The Commission is rapidly making good on President Juncker’s promise of delivering a comprehensive agenda to tackle corporate tax avoidance, ensuring a fairer Single Market and promoting jobs, growth and investment in Europe.
Major initiatives put forward by the Commission in 2015 to boost tax transparency and reform corporate taxation are already reaping results: the proposal for transparency on tax rulings was agreed by Member States in only seven months and a number of other substantial corporate tax reforms have been launched. The Commission will continue its campaign for corporate tax reform throughout 2016, with important proposals such as the re-launch of the Common Consolidated Corporate Tax Base (CCCTB).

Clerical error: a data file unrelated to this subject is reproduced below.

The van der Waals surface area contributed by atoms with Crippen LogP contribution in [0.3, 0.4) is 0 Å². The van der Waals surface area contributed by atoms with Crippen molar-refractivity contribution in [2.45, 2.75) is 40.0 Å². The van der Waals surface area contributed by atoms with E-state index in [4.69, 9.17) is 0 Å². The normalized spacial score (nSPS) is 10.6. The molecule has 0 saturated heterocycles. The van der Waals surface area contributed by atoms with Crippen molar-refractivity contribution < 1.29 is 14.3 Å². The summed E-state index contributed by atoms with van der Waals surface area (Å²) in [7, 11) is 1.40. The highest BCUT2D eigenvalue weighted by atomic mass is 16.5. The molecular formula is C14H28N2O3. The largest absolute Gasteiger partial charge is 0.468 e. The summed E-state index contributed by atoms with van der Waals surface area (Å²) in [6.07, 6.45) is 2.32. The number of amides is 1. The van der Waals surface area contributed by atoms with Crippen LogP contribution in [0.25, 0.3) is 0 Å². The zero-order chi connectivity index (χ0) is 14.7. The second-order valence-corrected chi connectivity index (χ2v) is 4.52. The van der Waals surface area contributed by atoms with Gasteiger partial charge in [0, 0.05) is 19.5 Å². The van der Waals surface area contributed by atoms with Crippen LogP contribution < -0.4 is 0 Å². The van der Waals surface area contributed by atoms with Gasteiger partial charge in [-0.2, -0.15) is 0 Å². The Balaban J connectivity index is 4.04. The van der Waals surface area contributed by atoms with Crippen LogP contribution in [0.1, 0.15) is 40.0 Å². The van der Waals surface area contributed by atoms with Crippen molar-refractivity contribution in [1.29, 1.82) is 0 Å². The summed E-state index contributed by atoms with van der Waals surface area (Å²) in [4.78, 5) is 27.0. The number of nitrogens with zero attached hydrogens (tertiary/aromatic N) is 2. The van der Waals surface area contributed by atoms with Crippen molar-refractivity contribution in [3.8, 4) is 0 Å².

The two legislative proposals of the Package will be submitted to the European Parliament for consultation and to the Council for adoption. The Council and Parliament should also endorse the Tax Treaties Recommendation and Member States should follow it when revising their tax treaties. Member States should also formally agree on the new External Strategy and decide on how to take it forward as quickly as possible once it has been endorsed by the European Parliament.